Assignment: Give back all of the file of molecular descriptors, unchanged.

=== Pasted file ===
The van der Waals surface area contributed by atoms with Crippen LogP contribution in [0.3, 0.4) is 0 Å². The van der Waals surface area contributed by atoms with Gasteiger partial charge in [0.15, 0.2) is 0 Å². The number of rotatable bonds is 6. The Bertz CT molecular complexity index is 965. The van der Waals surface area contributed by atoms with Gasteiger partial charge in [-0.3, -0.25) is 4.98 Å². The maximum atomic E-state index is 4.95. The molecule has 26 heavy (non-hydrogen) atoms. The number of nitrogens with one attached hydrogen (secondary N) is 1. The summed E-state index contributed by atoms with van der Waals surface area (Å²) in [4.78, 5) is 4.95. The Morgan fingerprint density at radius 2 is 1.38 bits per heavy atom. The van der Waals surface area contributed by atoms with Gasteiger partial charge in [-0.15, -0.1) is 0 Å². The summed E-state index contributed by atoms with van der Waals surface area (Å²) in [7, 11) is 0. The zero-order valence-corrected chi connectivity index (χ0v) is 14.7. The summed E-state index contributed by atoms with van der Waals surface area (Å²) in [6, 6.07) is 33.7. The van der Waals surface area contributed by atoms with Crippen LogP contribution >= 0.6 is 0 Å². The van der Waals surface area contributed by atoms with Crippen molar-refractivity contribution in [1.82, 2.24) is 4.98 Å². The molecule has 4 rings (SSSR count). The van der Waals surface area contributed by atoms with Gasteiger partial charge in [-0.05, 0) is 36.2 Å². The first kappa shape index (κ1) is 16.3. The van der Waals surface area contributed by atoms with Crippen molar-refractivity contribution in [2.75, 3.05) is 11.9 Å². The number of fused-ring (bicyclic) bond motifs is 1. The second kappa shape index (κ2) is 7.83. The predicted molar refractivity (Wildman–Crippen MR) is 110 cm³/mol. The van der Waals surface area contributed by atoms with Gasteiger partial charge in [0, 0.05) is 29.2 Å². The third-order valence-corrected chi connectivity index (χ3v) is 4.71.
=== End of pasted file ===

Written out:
The van der Waals surface area contributed by atoms with Crippen LogP contribution in [0.3, 0.4) is 0 Å². The van der Waals surface area contributed by atoms with Gasteiger partial charge in [0.15, 0.2) is 0 Å². The number of rotatable bonds is 6. The Bertz CT molecular complexity index is 965. The van der Waals surface area contributed by atoms with Gasteiger partial charge in [-0.3, -0.25) is 4.98 Å². The maximum atomic E-state index is 4.95. The molecule has 26 heavy (non-hydrogen) atoms. The number of nitrogens with one attached hydrogen (secondary N) is 1. The summed E-state index contributed by atoms with van der Waals surface area (Å²) in [4.78, 5) is 4.95. The Morgan fingerprint density at radius 2 is 1.38 bits per heavy atom. The van der Waals surface area contributed by atoms with Gasteiger partial charge in [-0.15, -0.1) is 0 Å². The summed E-state index contributed by atoms with van der Waals surface area (Å²) in [7, 11) is 0. The zero-order valence-corrected chi connectivity index (χ0v) is 14.7. The summed E-state index contributed by atoms with van der Waals surface area (Å²) in [6, 6.07) is 33.7. The van der Waals surface area contributed by atoms with Crippen LogP contribution >= 0.6 is 0 Å². The van der Waals surface area contributed by atoms with Crippen molar-refractivity contribution in [1.82, 2.24) is 4.98 Å². The molecule has 4 rings (SSSR count). The van der Waals surface area contributed by atoms with Gasteiger partial charge in [-0.05, 0) is 36.2 Å². The first kappa shape index (κ1) is 16.3. The van der Waals surface area contributed by atoms with Crippen molar-refractivity contribution in [2.75, 3.05) is 11.9 Å². The number of fused-ring (bicyclic) bond motifs is 1. The second kappa shape index (κ2) is 7.83. The predicted molar refractivity (Wildman–Crippen MR) is 110 cm³/mol. The van der Waals surface area contributed by atoms with Gasteiger partial charge in [0, 0.05) is 29.2 Å². The third-order valence-corrected chi connectivity index (χ3v) is 4.71.